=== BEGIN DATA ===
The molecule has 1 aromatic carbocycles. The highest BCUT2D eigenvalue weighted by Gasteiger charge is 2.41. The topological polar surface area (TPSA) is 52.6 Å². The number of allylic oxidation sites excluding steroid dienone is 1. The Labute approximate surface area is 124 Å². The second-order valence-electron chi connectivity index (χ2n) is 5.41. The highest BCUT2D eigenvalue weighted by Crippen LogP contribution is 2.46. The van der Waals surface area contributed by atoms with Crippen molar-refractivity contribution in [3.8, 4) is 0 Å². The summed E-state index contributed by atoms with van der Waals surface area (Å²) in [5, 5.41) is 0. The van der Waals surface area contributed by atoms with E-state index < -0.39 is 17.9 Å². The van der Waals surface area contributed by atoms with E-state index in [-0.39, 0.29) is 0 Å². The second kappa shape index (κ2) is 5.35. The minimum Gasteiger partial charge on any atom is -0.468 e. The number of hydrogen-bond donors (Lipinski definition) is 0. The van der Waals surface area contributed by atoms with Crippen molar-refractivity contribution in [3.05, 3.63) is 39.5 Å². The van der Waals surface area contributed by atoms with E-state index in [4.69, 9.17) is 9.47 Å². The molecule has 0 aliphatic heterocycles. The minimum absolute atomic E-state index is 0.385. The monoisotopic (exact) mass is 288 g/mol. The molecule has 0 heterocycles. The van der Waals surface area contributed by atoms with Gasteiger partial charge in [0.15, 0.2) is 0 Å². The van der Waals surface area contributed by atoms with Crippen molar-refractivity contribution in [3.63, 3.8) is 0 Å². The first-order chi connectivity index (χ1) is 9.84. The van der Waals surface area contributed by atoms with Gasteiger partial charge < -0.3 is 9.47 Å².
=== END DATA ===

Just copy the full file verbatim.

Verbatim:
The molecule has 1 aromatic carbocycles. The highest BCUT2D eigenvalue weighted by Gasteiger charge is 2.41. The topological polar surface area (TPSA) is 52.6 Å². The number of allylic oxidation sites excluding steroid dienone is 1. The Labute approximate surface area is 124 Å². The second-order valence-electron chi connectivity index (χ2n) is 5.41. The highest BCUT2D eigenvalue weighted by Crippen LogP contribution is 2.46. The van der Waals surface area contributed by atoms with Crippen molar-refractivity contribution in [3.8, 4) is 0 Å². The summed E-state index contributed by atoms with van der Waals surface area (Å²) in [5, 5.41) is 0. The van der Waals surface area contributed by atoms with E-state index < -0.39 is 17.9 Å². The van der Waals surface area contributed by atoms with E-state index in [-0.39, 0.29) is 0 Å². The second kappa shape index (κ2) is 5.35. The minimum Gasteiger partial charge on any atom is -0.468 e. The number of hydrogen-bond donors (Lipinski definition) is 0. The van der Waals surface area contributed by atoms with Crippen molar-refractivity contribution in [3.05, 3.63) is 39.5 Å². The van der Waals surface area contributed by atoms with E-state index in [4.69, 9.17) is 9.47 Å². The molecule has 0 aliphatic heterocycles. The minimum absolute atomic E-state index is 0.385. The monoisotopic (exact) mass is 288 g/mol. The molecule has 0 heterocycles. The van der Waals surface area contributed by atoms with Gasteiger partial charge in [0.15, 0.2) is 0 Å². The van der Waals surface area contributed by atoms with Crippen molar-refractivity contribution in [3.63, 3.8) is 0 Å². The first-order chi connectivity index (χ1) is 9.84. The van der Waals surface area contributed by atoms with Gasteiger partial charge < -0.3 is 9.47 Å².